(MS) – The concept of grandparents raising grandchildren is nothing new. For many years, extended families have relied on grandparents helping out with sound advice and childcare assistance. Today it seems the trend continues and may be growing.
As of the latest U.S. Census Bureau report, 2.4 million of the nation’s families are maintained by grandparents who have one or more of their grandchildren living with them – an increase of 400,000 (19 percent) since 1990. These families comprise seven percent of all families with children under 18. Of the children living in a grandparent’s home, 42 percent are white, 36 percent are African American, 17 percent are Hispanic and five percent are Asian or Pacific Islander or American Indian or Alaska Native.
There are a variety of reasons behind the trend of grandparents raising their grandchildren as “kinship caregivers,” as they are sometimes called. The rising divorce rate in this country, which has surpassed the 50 percent mark in recent years, could be a contributing factor. Grandparents may be looked upon for financial support by newly single parents who may have a tough time making ends meet on their own.
Also, with the rising costs of food, healthcare, transportation, and many of life’s other necessities, single parents must work full-time jobs to afford these necessities. Grandparents routinely step up to provide childcare so that their own children can be viable in the workforce.
Other reasons behind the trend could be that the child’s parent (or parents) is stationed away from home in the military, or perhaps a parental death results in grandparents or another relative getting custody of the children.
Grandparents may have mixed emotions about being put in the situation to raise a younger generation of children. Some are off-put by it, seeing it as a chore and something that they shouldn’t be burdened by at this stage in life. The feelings of, “I already raised my kids,” is very common. Other grandparents welcome the situation with open arms. Grandchildren can add a spark back into a lifestyle that may have been growing bleak or stale.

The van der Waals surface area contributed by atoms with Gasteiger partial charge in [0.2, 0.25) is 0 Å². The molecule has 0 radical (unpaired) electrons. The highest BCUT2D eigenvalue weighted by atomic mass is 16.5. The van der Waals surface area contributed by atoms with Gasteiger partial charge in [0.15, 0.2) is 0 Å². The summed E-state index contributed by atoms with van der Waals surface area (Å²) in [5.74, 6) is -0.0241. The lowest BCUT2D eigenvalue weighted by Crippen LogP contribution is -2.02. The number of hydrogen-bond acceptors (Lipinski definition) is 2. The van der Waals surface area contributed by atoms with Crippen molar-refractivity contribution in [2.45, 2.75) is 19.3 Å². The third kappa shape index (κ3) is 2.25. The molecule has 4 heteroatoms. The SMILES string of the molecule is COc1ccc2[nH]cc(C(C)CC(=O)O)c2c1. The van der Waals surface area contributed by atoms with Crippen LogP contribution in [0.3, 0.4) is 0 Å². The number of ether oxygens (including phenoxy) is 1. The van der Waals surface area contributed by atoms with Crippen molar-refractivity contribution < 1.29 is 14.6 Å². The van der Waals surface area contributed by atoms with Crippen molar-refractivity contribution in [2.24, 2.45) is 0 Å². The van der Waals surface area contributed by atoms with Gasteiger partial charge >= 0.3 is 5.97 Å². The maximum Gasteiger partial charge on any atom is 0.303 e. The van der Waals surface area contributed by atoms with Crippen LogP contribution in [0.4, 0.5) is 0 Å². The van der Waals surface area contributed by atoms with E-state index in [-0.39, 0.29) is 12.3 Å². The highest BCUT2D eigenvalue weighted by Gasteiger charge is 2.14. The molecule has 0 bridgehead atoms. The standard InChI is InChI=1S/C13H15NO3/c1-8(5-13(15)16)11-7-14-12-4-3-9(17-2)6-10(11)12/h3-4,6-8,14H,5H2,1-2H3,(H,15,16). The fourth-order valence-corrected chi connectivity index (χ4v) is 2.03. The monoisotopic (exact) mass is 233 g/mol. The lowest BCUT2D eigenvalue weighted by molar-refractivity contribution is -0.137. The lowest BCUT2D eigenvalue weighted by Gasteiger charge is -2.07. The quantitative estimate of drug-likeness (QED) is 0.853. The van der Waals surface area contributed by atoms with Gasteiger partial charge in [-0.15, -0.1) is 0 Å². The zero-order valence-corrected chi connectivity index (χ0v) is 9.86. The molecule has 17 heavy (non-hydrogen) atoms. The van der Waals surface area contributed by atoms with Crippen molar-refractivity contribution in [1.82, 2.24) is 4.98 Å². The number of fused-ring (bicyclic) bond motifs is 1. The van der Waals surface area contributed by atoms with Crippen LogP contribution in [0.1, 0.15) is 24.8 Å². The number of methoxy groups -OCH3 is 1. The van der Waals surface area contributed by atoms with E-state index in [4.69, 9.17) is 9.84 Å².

Regardless of how grandparents feel, the end result is that the children must be the priority and deserve the best forms of care. Experts say this can be potentially taxing and stressful to grandparents. No matter how much they love their grandchildren and are willing or even eager to raise them, their lives have changed and with major changes come stress. Stress needs to be addressed so that it doesn’t escalate into bigger physical or mental issues. For grandparents looking for coping devices, consider these tips:
• Always put your own physical and emotional health at the top of the list. Proper exercise, relaxation, a healthy diet, limited alcohol, enjoyable activities and humor are all important to consider.
• Ask for help when it is needed. Realize that you can’t do everything yourself.
• Support is important, so find a local support group, church family, or good friends who understands and can listen to you in an unbiased way.
• Find out what services are available in your community to provide financial help, legal services, and free or low cost counseling.